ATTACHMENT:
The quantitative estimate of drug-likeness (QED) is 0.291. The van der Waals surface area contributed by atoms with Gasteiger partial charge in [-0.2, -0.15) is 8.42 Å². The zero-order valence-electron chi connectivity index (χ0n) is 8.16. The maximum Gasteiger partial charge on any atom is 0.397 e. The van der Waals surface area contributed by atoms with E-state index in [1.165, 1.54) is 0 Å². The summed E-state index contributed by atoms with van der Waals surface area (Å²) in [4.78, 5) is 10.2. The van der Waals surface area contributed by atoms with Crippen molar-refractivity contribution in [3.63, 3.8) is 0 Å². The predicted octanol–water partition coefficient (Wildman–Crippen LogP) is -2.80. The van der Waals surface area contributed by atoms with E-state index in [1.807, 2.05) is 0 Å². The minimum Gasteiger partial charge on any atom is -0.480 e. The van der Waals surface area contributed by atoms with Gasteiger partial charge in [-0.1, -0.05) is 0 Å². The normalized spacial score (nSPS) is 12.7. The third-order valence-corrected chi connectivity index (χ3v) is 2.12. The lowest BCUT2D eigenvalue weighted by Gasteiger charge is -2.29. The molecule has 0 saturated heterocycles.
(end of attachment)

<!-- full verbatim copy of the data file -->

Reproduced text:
The quantitative estimate of drug-likeness (QED) is 0.291. The van der Waals surface area contributed by atoms with Gasteiger partial charge in [-0.2, -0.15) is 8.42 Å². The zero-order valence-electron chi connectivity index (χ0n) is 8.16. The maximum Gasteiger partial charge on any atom is 0.397 e. The van der Waals surface area contributed by atoms with E-state index in [1.165, 1.54) is 0 Å². The summed E-state index contributed by atoms with van der Waals surface area (Å²) in [4.78, 5) is 10.2. The van der Waals surface area contributed by atoms with Crippen molar-refractivity contribution in [3.63, 3.8) is 0 Å². The predicted octanol–water partition coefficient (Wildman–Crippen LogP) is -2.80. The van der Waals surface area contributed by atoms with E-state index in [1.807, 2.05) is 0 Å². The minimum Gasteiger partial charge on any atom is -0.480 e. The van der Waals surface area contributed by atoms with Gasteiger partial charge in [-0.1, -0.05) is 0 Å². The normalized spacial score (nSPS) is 12.7. The third-order valence-corrected chi connectivity index (χ3v) is 2.12. The lowest BCUT2D eigenvalue weighted by Gasteiger charge is -2.29. The molecule has 0 saturated heterocycles.